Using a simple but rarely employed method of data collection, Assistant Professor of Psychology Jin Goh is unearthing people’s perceptions of sexual harassment victims and the consequences of those mental images.
For students in Oak Professor of Biological Sciences Judy Stone’s advanced biology course, the evolution of COVID-19 prompted a scientific inquiry into the virus.
As we’ve stayed close to home during the pandemic, Associate Professor of English Elizabeth Sagaser reminds us of the lessons offered by the work of Emily Dickinson, whose poetry draws on close examination of the familiar that reveals simple and complex truths that are all around us, if we watch, read, and listen.
History repeating itself? From anti-mask sentiments to an infected U.S. president, GIbson Professor of History Raffael Scheck draws upon his research in European history and politics to discern striking similarities and telling differences between the 1918 Spanish flu and the COVID-19 pandemic.
Herbert E. Wadsworth Professor of Economics Michael Donihue’s class employed models rarely used at the undergraduate level to forecast Maine’s economic outlook. Read more about their report and how they think Maine will fare coming out of the pandemic.
Cacophonic Choir, which won Best in Show—Art Gallery at SIGGRAPH 2020, combines AI, marginalized voices, art, and undergraduate programming skills in an interactive art piece, imagined by Assistant Professor of Computer Science Hannah Wolfe.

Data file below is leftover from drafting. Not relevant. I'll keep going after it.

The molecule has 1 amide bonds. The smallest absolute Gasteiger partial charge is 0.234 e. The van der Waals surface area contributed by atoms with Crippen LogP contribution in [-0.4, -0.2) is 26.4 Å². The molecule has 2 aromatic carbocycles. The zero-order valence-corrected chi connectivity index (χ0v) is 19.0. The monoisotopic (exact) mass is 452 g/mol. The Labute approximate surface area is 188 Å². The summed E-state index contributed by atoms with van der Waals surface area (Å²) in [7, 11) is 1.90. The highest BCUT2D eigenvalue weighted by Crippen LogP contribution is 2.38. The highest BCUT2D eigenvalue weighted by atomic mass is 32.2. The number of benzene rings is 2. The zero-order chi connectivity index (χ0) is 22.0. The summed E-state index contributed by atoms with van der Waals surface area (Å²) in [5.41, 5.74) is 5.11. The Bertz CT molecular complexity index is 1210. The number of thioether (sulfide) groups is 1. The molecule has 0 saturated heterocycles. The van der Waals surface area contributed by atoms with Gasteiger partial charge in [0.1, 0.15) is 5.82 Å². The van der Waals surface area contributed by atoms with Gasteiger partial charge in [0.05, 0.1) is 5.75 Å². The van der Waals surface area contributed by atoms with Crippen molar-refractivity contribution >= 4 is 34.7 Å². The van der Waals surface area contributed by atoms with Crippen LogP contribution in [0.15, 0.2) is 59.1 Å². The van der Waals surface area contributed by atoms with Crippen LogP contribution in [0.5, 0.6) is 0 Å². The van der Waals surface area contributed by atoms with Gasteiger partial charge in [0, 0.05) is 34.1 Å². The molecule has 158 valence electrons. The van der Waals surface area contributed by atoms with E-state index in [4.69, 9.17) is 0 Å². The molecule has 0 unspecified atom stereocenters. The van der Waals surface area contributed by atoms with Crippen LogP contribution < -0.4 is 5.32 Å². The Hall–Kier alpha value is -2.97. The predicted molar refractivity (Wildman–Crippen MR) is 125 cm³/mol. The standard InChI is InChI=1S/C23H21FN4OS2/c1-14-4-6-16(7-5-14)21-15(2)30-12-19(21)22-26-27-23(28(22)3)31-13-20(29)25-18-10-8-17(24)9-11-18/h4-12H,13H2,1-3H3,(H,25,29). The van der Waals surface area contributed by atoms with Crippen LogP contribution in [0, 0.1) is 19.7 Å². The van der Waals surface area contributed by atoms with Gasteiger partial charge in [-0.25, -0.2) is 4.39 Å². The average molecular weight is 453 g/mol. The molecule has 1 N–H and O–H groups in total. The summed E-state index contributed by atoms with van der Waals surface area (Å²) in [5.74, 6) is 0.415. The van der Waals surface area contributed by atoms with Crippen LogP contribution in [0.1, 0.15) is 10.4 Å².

Professor of Art Véronique Plesch, Pulver Family Associate Professor of Jewish Studies David Freidenreich, and Anna Spencer ’16 merged their skills to discover that 13th-century Christians altered the Biblical Passion Story to their own ends in the Beam of the Passion, an 800-year-old painting that retells the story of Jesus Christ’s crucifixion—with a twist.
To be unaware of a landscape’s past “is like studying politics without any history.” Colby Environmental Studies Instructor Abby Pearson is uncovering clues on Mayflower Hill to solve centuries-old mysteries while teaching students to decipher the important themes they reveal.
Tanya Sheehan, the William R. Kenan Jr. Professor of Art, has taught courses on race and representation throughout her career. Her latest work explores how Americans communicated ideas about race through photography and humor in the 19th and 20th centuries.
With small-town communities in Alaska facing a number of immense economic threats and changes, Assistant Professor of Economics Jennifer Meredith is working to shed light on one of them: the salmon fishing permit system. Now, she’s working with Colby students to get her critical study to the communities that need it. “This is my research, but these are their lives.”